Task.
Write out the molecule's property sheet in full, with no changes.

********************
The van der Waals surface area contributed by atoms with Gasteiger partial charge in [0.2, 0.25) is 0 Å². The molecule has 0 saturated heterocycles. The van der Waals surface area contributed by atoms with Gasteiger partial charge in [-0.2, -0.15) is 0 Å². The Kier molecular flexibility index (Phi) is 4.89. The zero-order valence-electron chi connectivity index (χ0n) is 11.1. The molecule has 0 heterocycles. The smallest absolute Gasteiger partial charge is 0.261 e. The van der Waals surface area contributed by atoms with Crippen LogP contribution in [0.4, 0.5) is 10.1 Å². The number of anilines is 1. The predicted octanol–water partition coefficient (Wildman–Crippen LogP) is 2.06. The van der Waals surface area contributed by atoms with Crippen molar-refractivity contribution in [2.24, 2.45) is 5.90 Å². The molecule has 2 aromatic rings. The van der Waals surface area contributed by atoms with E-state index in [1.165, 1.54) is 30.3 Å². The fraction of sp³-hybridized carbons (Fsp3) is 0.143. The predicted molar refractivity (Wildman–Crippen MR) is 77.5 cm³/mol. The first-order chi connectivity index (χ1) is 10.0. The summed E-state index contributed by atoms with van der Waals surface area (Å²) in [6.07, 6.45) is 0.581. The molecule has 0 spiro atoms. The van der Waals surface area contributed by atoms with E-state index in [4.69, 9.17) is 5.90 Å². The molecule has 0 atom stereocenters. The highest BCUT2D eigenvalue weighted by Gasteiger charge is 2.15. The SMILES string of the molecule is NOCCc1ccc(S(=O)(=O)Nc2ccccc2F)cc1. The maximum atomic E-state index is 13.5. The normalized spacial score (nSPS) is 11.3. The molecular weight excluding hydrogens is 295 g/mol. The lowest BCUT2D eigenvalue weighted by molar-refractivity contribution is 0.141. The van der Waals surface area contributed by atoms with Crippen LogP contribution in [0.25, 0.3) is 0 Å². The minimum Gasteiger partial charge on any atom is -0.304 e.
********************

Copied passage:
The van der Waals surface area contributed by atoms with Gasteiger partial charge in [0.2, 0.25) is 0 Å². The molecule has 0 saturated heterocycles. The van der Waals surface area contributed by atoms with Gasteiger partial charge in [-0.2, -0.15) is 0 Å². The Kier molecular flexibility index (Phi) is 4.89. The zero-order valence-electron chi connectivity index (χ0n) is 11.1. The molecule has 0 heterocycles. The smallest absolute Gasteiger partial charge is 0.261 e. The van der Waals surface area contributed by atoms with Crippen LogP contribution in [0.4, 0.5) is 10.1 Å². The number of anilines is 1. The predicted octanol–water partition coefficient (Wildman–Crippen LogP) is 2.06. The van der Waals surface area contributed by atoms with Crippen molar-refractivity contribution in [2.24, 2.45) is 5.90 Å². The molecule has 2 aromatic rings. The van der Waals surface area contributed by atoms with E-state index in [1.165, 1.54) is 30.3 Å². The fraction of sp³-hybridized carbons (Fsp3) is 0.143. The predicted molar refractivity (Wildman–Crippen MR) is 77.5 cm³/mol. The first-order chi connectivity index (χ1) is 10.0. The summed E-state index contributed by atoms with van der Waals surface area (Å²) in [6.07, 6.45) is 0.581. The molecule has 0 spiro atoms. The van der Waals surface area contributed by atoms with E-state index in [4.69, 9.17) is 5.90 Å². The molecule has 0 atom stereocenters. The highest BCUT2D eigenvalue weighted by Gasteiger charge is 2.15. The SMILES string of the molecule is NOCCc1ccc(S(=O)(=O)Nc2ccccc2F)cc1. The maximum atomic E-state index is 13.5. The normalized spacial score (nSPS) is 11.3. The molecular weight excluding hydrogens is 295 g/mol. The lowest BCUT2D eigenvalue weighted by molar-refractivity contribution is 0.141. The van der Waals surface area contributed by atoms with Crippen LogP contribution in [0.25, 0.3) is 0 Å². The minimum Gasteiger partial charge on any atom is -0.304 e.